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Sockets – keeping a socket open after data transfer

I have written simple server/client programs, in which the client sends some hardcoded data in small chunks to the server program, which is waiting for the data so that it can print it to the terminal. In the client, I’m calling send() in a loop while there is more data to send, and on the server, I’m doing the same with read(), that is, while the number of bytes returned is > 0, I continue to read.

This example works perfectly if I specifically call close() on the client’s socket after I’ve finished sending, but if I don’t, the server won’t actually exit the read() loop until I close the client and break the connection. On the server side, I’m using:

while((bytesRead = read(socket, buffer, BUFFER_SIZE)) > 0)

Shouldn’t bytesRead be 0 when all the data has been received? And if so, why will it not exit this loop until I close the socket? In my final application, it will be beneficial to keep the socket open between requests, but all of the sample code and information I can find calls close() immediately after sending data, which is not what I want.

What am I missing?



When the other end of the socket is connected to some other network system halfway around the world, the only way that the receiving socket knows “when all the data has been received” is precisely when the other side of the socket is closed. That’s what tells the other side of the socket that “all the data has been received”.

All that a socket knows about is that it’s connected to some other socket endpoint. That’s it. End of story. The socket has no special knowledge of the inner workings of the program that has the other side of the socket connection. Nor should it know. That happens to be the responsibility of the program that has the socket open, and not the socket itself.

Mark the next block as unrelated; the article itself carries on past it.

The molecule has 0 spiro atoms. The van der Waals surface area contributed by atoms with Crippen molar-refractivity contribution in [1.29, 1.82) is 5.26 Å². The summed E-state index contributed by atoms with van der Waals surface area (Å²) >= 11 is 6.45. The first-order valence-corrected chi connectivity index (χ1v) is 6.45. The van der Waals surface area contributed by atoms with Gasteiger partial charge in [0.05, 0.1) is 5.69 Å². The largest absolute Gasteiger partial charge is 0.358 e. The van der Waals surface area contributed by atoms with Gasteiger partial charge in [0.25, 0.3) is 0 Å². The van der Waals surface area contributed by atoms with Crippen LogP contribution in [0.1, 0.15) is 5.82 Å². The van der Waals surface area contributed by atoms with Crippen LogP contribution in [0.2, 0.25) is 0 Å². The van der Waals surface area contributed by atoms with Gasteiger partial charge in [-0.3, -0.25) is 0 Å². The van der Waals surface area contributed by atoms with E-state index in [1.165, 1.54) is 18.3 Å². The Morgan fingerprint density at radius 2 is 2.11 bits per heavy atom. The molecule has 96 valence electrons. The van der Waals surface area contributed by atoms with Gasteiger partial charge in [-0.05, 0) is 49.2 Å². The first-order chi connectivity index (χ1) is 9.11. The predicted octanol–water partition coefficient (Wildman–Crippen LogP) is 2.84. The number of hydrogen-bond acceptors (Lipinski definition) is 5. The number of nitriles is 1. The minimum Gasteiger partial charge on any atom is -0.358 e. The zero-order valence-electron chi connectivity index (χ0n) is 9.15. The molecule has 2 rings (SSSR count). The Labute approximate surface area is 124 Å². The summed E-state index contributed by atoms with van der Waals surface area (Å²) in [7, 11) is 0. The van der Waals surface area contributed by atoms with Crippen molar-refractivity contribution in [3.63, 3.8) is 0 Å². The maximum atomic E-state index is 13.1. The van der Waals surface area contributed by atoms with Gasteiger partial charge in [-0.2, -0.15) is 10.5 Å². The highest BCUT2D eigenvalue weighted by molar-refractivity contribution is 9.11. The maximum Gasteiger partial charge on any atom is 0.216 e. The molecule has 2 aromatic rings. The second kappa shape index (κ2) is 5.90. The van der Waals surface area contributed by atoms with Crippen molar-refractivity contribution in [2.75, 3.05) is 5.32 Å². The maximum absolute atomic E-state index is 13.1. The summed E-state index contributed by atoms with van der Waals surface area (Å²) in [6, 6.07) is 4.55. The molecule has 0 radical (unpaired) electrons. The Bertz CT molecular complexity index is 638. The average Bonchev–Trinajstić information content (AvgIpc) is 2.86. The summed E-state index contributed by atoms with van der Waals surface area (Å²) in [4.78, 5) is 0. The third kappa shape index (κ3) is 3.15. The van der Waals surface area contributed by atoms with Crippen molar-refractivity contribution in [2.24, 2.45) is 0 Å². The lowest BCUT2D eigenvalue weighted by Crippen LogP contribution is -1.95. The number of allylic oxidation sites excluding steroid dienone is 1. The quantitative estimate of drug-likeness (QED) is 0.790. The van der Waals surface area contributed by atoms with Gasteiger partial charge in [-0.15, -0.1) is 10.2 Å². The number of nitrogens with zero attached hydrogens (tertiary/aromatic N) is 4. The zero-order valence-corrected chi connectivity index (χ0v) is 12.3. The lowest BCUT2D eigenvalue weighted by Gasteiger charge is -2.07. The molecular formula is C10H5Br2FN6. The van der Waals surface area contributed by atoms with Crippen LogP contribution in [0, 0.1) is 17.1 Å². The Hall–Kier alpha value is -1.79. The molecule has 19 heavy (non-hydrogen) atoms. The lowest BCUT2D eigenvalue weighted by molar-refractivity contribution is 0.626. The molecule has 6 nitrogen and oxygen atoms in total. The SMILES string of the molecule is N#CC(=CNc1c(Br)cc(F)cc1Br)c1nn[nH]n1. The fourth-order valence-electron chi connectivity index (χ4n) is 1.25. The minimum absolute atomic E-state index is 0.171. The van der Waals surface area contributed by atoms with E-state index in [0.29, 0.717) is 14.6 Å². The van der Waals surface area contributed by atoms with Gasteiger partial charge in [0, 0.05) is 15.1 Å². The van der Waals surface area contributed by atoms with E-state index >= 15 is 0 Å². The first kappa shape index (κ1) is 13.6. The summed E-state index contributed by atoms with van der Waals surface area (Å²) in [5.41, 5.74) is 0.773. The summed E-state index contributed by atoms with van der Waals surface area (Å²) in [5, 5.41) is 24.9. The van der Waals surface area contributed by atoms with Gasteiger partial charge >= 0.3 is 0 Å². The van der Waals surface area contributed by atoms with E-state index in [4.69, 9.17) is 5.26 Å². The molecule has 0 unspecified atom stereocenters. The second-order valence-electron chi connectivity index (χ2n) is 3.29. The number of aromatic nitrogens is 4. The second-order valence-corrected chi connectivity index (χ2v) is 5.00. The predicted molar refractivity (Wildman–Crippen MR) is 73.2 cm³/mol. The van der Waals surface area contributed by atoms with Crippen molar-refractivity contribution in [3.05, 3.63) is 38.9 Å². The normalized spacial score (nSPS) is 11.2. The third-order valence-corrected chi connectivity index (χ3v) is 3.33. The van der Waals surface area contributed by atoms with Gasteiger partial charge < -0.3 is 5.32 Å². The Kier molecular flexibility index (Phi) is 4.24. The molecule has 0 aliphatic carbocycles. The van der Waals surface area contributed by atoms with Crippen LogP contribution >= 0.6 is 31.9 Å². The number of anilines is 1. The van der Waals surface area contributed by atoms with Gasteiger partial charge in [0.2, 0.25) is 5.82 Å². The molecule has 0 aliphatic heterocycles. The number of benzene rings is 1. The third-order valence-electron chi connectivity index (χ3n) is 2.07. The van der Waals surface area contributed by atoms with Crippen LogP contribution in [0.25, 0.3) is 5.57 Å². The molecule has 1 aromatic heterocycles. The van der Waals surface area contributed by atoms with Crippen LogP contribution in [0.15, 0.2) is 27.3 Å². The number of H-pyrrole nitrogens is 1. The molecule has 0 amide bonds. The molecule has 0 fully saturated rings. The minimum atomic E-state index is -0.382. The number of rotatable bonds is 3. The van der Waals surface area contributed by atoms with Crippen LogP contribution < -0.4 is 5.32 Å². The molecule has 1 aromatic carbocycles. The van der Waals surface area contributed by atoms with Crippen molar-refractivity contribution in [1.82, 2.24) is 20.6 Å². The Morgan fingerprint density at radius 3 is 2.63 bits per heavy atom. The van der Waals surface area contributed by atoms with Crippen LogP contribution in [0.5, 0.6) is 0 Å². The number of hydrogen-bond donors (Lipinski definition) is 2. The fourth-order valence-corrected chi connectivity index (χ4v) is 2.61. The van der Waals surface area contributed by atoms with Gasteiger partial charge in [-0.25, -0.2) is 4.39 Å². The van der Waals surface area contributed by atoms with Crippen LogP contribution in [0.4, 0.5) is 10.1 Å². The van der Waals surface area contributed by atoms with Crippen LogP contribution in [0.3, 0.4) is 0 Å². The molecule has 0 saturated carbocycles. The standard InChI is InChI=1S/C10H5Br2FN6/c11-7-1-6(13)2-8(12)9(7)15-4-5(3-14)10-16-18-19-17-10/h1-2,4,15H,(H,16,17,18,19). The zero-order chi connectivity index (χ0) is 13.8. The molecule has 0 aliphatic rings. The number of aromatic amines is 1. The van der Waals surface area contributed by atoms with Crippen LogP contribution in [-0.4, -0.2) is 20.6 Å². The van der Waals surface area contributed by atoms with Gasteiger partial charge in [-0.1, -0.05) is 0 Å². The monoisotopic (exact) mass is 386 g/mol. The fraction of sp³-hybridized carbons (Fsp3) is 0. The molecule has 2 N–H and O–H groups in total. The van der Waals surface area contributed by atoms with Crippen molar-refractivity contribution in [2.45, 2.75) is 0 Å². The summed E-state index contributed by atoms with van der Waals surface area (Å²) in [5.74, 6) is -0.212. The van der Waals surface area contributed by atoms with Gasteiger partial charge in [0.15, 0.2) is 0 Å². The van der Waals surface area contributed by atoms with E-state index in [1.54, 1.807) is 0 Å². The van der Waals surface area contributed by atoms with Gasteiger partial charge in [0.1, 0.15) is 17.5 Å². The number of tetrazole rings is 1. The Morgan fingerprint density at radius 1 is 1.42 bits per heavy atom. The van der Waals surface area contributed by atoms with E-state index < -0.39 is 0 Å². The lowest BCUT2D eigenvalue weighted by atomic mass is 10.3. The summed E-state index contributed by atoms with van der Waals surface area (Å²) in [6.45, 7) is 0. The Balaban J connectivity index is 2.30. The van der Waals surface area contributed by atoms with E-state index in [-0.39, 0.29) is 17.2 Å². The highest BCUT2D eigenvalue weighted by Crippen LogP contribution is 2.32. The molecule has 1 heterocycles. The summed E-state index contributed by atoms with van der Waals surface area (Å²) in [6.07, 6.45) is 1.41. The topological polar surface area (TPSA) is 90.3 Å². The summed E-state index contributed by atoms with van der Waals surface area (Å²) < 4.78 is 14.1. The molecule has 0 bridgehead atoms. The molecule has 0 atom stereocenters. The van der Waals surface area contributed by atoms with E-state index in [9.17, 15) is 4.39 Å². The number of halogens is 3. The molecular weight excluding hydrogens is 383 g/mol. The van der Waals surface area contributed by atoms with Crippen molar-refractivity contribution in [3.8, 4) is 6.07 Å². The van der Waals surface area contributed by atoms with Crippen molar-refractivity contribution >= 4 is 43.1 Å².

If your program, on the receiving side, has knowledge — by the virtue of knowing what data it is expected to receive — that it has now received everything that it needs to receive, then it can close its end of the socket, and move on to the next task at hand.

You will have to incorporate in your program’s logic, a way to determine, in some form or fashion, that all the data has been transmitted. The exact nature of that is going to be up to you to define. Perhaps, before sending all the data on the socket, your sending program will send in advance, on the same socket, the number of bytes that will be in the data to follow. Then, your receiving program reads the number of bytes first, followed by the data itself, and then knows that it has received everything, and can move on.

That’s one simplistic approach. The exact details is up to you. Alternatively, you can also implement a timeout: set a timer and if any data is not received in some prescribed period of time, assume that there is no more.